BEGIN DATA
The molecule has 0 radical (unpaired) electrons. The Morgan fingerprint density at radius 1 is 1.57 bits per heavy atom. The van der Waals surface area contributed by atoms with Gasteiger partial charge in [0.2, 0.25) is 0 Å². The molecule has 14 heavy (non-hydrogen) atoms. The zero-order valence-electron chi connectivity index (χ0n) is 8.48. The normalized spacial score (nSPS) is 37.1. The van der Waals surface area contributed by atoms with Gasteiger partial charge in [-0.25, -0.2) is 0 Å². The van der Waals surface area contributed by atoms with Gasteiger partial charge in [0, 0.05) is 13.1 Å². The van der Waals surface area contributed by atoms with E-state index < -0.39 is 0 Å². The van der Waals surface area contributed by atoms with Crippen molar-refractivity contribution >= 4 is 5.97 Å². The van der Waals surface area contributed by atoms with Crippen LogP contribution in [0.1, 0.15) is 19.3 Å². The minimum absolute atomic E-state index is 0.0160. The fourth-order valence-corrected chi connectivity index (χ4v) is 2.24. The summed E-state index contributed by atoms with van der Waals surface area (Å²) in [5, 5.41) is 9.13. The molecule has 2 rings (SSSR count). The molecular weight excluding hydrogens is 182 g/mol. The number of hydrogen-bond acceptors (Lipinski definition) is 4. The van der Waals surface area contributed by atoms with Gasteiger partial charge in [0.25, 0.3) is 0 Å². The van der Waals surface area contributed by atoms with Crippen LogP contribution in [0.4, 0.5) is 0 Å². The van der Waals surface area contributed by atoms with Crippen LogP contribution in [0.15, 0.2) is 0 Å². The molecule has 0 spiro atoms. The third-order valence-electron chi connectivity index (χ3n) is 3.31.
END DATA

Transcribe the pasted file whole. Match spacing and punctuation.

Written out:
The molecule has 0 radical (unpaired) electrons. The Morgan fingerprint density at radius 1 is 1.57 bits per heavy atom. The van der Waals surface area contributed by atoms with Gasteiger partial charge in [0.2, 0.25) is 0 Å². The molecule has 14 heavy (non-hydrogen) atoms. The zero-order valence-electron chi connectivity index (χ0n) is 8.48. The normalized spacial score (nSPS) is 37.1. The van der Waals surface area contributed by atoms with Gasteiger partial charge in [-0.25, -0.2) is 0 Å². The van der Waals surface area contributed by atoms with Gasteiger partial charge in [0, 0.05) is 13.1 Å². The van der Waals surface area contributed by atoms with E-state index < -0.39 is 0 Å². The van der Waals surface area contributed by atoms with Crippen molar-refractivity contribution >= 4 is 5.97 Å². The van der Waals surface area contributed by atoms with Crippen LogP contribution in [0.1, 0.15) is 19.3 Å². The minimum absolute atomic E-state index is 0.0160. The fourth-order valence-corrected chi connectivity index (χ4v) is 2.24. The summed E-state index contributed by atoms with van der Waals surface area (Å²) in [5, 5.41) is 9.13. The molecule has 2 rings (SSSR count). The molecular weight excluding hydrogens is 182 g/mol. The number of hydrogen-bond acceptors (Lipinski definition) is 4. The van der Waals surface area contributed by atoms with Gasteiger partial charge in [0.25, 0.3) is 0 Å². The van der Waals surface area contributed by atoms with Crippen LogP contribution in [0.4, 0.5) is 0 Å². The van der Waals surface area contributed by atoms with Crippen LogP contribution in [0.15, 0.2) is 0 Å². The molecule has 0 spiro atoms. The third-order valence-electron chi connectivity index (χ3n) is 3.31.